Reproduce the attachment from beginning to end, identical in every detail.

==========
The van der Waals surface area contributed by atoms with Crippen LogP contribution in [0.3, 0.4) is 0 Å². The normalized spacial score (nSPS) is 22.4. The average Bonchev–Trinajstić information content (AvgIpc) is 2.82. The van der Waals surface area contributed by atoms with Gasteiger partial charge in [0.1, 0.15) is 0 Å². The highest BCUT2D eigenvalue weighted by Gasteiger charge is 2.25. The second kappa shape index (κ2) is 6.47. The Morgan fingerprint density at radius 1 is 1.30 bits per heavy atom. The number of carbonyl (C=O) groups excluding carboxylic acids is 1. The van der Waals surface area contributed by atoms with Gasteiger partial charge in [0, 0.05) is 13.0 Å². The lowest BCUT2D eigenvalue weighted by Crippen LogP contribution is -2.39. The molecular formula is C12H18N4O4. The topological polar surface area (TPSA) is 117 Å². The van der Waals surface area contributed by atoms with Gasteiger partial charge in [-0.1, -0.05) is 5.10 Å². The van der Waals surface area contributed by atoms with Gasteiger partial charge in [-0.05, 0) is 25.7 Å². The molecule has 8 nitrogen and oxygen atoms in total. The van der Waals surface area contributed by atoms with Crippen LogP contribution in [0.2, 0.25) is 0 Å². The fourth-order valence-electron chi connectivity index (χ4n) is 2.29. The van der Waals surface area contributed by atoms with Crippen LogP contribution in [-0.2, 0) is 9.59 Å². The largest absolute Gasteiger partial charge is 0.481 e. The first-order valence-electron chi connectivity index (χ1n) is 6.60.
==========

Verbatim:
The van der Waals surface area contributed by atoms with Crippen LogP contribution in [0.3, 0.4) is 0 Å². The normalized spacial score (nSPS) is 22.4. The average Bonchev–Trinajstić information content (AvgIpc) is 2.82. The van der Waals surface area contributed by atoms with Gasteiger partial charge in [0.1, 0.15) is 0 Å². The highest BCUT2D eigenvalue weighted by Gasteiger charge is 2.25. The second kappa shape index (κ2) is 6.47. The Morgan fingerprint density at radius 1 is 1.30 bits per heavy atom. The number of carbonyl (C=O) groups excluding carboxylic acids is 1. The van der Waals surface area contributed by atoms with Gasteiger partial charge in [0, 0.05) is 13.0 Å². The lowest BCUT2D eigenvalue weighted by Crippen LogP contribution is -2.39. The molecular formula is C12H18N4O4. The topological polar surface area (TPSA) is 117 Å². The van der Waals surface area contributed by atoms with Gasteiger partial charge in [-0.1, -0.05) is 5.10 Å². The van der Waals surface area contributed by atoms with Gasteiger partial charge in [-0.05, 0) is 25.7 Å². The molecule has 8 nitrogen and oxygen atoms in total. The van der Waals surface area contributed by atoms with Crippen LogP contribution in [0.2, 0.25) is 0 Å². The fourth-order valence-electron chi connectivity index (χ4n) is 2.29. The van der Waals surface area contributed by atoms with Crippen LogP contribution in [-0.2, 0) is 9.59 Å². The largest absolute Gasteiger partial charge is 0.481 e. The first-order valence-electron chi connectivity index (χ1n) is 6.60.